According to QUT, crown-of-thorns starfish (COTS) are responsible for an estimated 40 per cent of the reef’s total decline in coral cover. To counter this, roboticists have spent the last six months developing and training the robot to recognise COTS among coral in order to reduce the damage they cause.
Dr Matthew Dunbabin from QUT’S Institute for Future Environments, said the COTSbot is equipped with stereoscopic cameras to give it depth perception, five thrusters to maintain stability, GPS, pitch-and-roll sensors and a unique pneumatic injection arm to deliver a fatal dose of bile salts.
The roboticists believe COTSbot is the first autonomous underwater vehicle to be equipped with an injection system. It’s also designed to operate exclusively within a metre of the seafloor, one of the most challenging environments for any robot.
Dr Feras Dayoub, from QUT’S Science and Engineering Faculty who designed the COTS-detecting software, said the robot would continue to learn from its experiences in the field.
“Its computer system is backed by some serious computational power so the COTSbot can think for itself in the water,” he said in a statement. “If the robot is unsure that something is actually a COTS, it takes a photo of the object to be later verified by a human, and that human feedback is incorporated into the robot’s memory bank. That in itself is quite an accomplishment given the complexity of underwater environments, which are subject to varying visibility as well as depth-dependent colour changes.”
Dr Dunbabin added: “Human divers are doing an incredible job of eradicating this starfish from targeted sites but there just aren’t enough divers to cover all the COTS hotspots across the Great Barrier Reef.
“We see the COTSbot as a first responder for ongoing eradication programs - deployed to eliminate the bulk of COTS in any area, with divers following a few days later to hit the remaining COTS.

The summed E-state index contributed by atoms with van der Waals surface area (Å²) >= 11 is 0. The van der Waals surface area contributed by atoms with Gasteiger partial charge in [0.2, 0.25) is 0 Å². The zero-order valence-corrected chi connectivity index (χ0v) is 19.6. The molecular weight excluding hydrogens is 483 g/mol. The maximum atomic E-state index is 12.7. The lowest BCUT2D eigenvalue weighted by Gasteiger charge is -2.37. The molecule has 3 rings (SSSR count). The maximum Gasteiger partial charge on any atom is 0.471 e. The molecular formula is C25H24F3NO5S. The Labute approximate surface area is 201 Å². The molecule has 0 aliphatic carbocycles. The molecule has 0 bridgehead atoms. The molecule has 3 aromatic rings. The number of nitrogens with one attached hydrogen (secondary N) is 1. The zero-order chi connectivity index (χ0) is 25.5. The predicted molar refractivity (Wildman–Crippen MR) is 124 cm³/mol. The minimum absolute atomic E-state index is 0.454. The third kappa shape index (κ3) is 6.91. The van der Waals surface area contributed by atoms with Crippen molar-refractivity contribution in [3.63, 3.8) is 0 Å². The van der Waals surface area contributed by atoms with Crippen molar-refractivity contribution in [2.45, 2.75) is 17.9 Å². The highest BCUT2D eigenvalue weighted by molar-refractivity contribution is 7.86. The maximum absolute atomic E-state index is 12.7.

“The COTSbot becomes a real force multiplier for the eradication process the more of them you deploy - imagine how much ground the programs could cover with a fleet of 10 or 100 COTSbots at their disposal, robots that can work day and night and in any weather condition.”
The COTSbot completed its first sea trials in Queensland’s Moreton Bay to test its mechanical parts and navigation system. The key to the autonomous underwater vehicle is its new computer vision and machine learning system.
Dr Dunbabin first built a vision system for detecting COTS from underwater images ten years ago but shelved the idea of building a robot due to the limitations of the eradication methods in use, which required divers to inject each COTS up to 20 times. However a breakthrough from James Cook University (JCU) last year allowed him to refloat the project.
“I was really pleased to hear about JCU’s announcement last year of a one-shot injection method had proved just as effective,” he said. “That was the game changer that opened the doors for a robotic solution to the COTS problem. Combining this with new advances in machine learning meant we could make COTSbot a reality.”
The QUT roboticists plan to take COTSbot to the Great Barrier Reef later this month to trial it on living targets. In that trail, a human will verify each COTS identification the robot makes before the robot is allowed to inject it.
The COTSbot is planned to be working the reef autonomously by December and the roboticists are seeking funding to scale up the manufacturing and deployment of the COTSbot.